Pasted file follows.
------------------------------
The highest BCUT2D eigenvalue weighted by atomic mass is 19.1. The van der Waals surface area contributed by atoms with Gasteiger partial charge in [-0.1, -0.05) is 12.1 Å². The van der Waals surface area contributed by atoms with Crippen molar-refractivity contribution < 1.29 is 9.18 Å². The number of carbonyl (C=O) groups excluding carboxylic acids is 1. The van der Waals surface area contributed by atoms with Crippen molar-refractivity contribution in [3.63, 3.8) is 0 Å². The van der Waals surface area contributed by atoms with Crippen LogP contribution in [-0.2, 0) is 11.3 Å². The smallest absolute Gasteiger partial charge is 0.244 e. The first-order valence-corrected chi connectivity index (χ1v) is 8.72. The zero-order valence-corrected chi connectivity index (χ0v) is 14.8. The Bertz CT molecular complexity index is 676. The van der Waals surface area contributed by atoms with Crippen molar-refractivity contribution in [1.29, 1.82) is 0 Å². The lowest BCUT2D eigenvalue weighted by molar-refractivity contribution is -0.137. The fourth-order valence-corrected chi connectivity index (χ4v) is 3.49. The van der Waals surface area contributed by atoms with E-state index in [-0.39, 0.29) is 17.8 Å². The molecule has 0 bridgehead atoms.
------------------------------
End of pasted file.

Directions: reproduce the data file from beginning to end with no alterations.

The highest BCUT2D eigenvalue weighted by atomic mass is 19.1. The van der Waals surface area contributed by atoms with Gasteiger partial charge in [-0.1, -0.05) is 12.1 Å². The van der Waals surface area contributed by atoms with Crippen molar-refractivity contribution < 1.29 is 9.18 Å². The number of carbonyl (C=O) groups excluding carboxylic acids is 1. The van der Waals surface area contributed by atoms with Crippen molar-refractivity contribution in [3.63, 3.8) is 0 Å². The van der Waals surface area contributed by atoms with Crippen LogP contribution in [-0.2, 0) is 11.3 Å². The smallest absolute Gasteiger partial charge is 0.244 e. The first-order valence-corrected chi connectivity index (χ1v) is 8.72. The zero-order valence-corrected chi connectivity index (χ0v) is 14.8. The Bertz CT molecular complexity index is 676. The van der Waals surface area contributed by atoms with Crippen molar-refractivity contribution in [1.29, 1.82) is 0 Å². The lowest BCUT2D eigenvalue weighted by molar-refractivity contribution is -0.137. The fourth-order valence-corrected chi connectivity index (χ4v) is 3.49. The van der Waals surface area contributed by atoms with E-state index in [-0.39, 0.29) is 17.8 Å². The molecule has 0 bridgehead atoms.